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SERAQUIN is a veterinary joint support product formulated as a tasty chewable tablet.

Brand

Seraquin

Manufacturer

Boehringer

Species

Dog

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£24.99
Reference : 9500
Delivery Between 2 and 3 days
  • Description
  • Properties
  • Packaging
  • Ingredients
  • Directions
  • Customer Reviews
  • Further advice

Seraquin is a palatable, chewable tablet that contains ingredients specifically selected for joint protection and health.

It is easy to give and can form part of your pet's diet for the rest of his/her life. Seraquin can be given alongside any other prescription medications your vet has recommended.

 

SERAQUIN is a joint supplement containing Glucosamine and Chondroitin. These ingredients occur naturally in the body, as part of the make-up of cartilage.

What makes Seraquin special is the inclusion of curcuminoids, which are potent natural antioxidants.

Curcuminoids may help to mop up free radicals in the joint which contribute to degeneration of the cartilage.

Being so palatable, Seraquin is easy to give. Most dogs love Seraquin chewable tablets and will take the tablet willingly from the hand. You can give them as a treat or crush them onto their normal food.

Seraquin can be given alongside any prescription medicines that your vet may recommend to help in the control of pain and inflammation.

60 chewable tablets in blister pack.

Glucosamine hydrochloride 500mg
Chondroitin sulfate 380 mg
Standardized curcumin extract 50 mg
Other components (dried yeast, sucrose, hydrolysed chicken protein, glucose, protein maize)
Additive: calcium stearate (E470) q.s. 1 tab 2 g

Initial usage (4-6 weeks or as recommended by a veterinary surgeon)

Dogs up to 10 kg 1 tablet daily
Dogs from 10 to 20 kg 2 tablets per day
Dogs from 20 to 40 kg 3 tablets per day
Dogs over 40 kg 4 tablets per day

Maintenance dose

Dogs up to 10 kg 1/2 tablet daily
Dogs from 10 to 20 kg 1 tablet per day
Dogs from 20 to 40 kg 1.5 tablets per day
Dogs over 40 kg 2 tablets per day

Seraquin tablets are very palatable and spontaneously accepted by most dogs, however they may also be crushed and added to the food.

Joint problems can occur over a period of time.

Because you know your dog best, you are well placed to keep an eye out for the following signs:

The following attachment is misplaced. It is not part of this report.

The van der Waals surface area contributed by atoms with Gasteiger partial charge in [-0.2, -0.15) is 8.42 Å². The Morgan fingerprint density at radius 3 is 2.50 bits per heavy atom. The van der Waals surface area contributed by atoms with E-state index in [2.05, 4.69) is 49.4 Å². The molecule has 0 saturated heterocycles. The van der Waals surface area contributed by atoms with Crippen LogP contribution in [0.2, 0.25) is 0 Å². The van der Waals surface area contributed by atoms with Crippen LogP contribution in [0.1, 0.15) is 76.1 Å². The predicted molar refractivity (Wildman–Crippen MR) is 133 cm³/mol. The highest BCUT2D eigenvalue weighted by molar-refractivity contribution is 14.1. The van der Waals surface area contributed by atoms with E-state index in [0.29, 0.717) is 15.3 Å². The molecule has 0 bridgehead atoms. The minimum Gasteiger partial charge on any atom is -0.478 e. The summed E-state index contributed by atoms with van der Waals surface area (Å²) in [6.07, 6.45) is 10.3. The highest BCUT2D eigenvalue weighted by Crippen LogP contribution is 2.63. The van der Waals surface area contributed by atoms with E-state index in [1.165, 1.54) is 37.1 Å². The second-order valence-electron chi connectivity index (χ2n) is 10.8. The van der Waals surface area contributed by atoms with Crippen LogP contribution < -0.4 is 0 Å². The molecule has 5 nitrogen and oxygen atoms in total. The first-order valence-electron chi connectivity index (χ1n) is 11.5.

• Difficulty in jumping
  • Limping or stiffness
  • Reluctance to play
  • Change in grooming habits e.g. licking at joints
  • Change in temperament e.g. increased anxiety or less tolerant with children and/or other pets

If you have noticed any of these changes in your pet, it is worth consulting your veterinary surgeon for advice.

You can help keep your dog comfortable and protect their joints by:

Controlling weight

  • Being overweight can put extra strain on your dog’s joints so keeping his/her weight down is helpful.
  • If your dog is overweight ask your vet for help in planning a weight reduction programme.
  • Bear in mind that if your dog has poor joints you may not succeed in getting your dog to ‘walk off’ any excess food intake, so a reduction in food is usually necessary.

Enhancing their environment

  • Ensure your dog has a soft, warm bed to rest on.
  • Use ramps instead of stairs where possible.
  • Consider raised feeding bowls.
  • Thoroughly dry your dog after bathing or swimming.

Provide the right kind of exercise

  • Regular, gentle exercise is a real help as it helps prevent the joints from stiffening up and maintains mobility so your dog can remain active.
  • Dogs with poor joints should avoid very energetic exercise such as lots of stairs and excessive running.
  • Your vet can help you work out the most suitable exercise schedule for your particular dog.

Consider alternative therapies

  • Hydrotherapy is becoming more common for exercising dogs with joint problems. This involves purpose built pools that allow safe, carefully controlled swimming.
  • Swimming helps to build up muscle mass, which is useful for supporting joints. It is a low impact form of exercise so it won’t aggravate your dog’s joints.
  • Your vet will know a centre where such a service is available.
  • Ask your vet if they think acupuncture would help.

Consult your vet

  • The steps you can take to support your dog’s joints will vary according to their age and health status. Your veterinary surgeon will be best placed to advise you on the options.

Consider joint support supplements

  • Your vet may suggest you use a joint supplement such as Seraquin.
  • For more information on Seraquin, please ask your vet.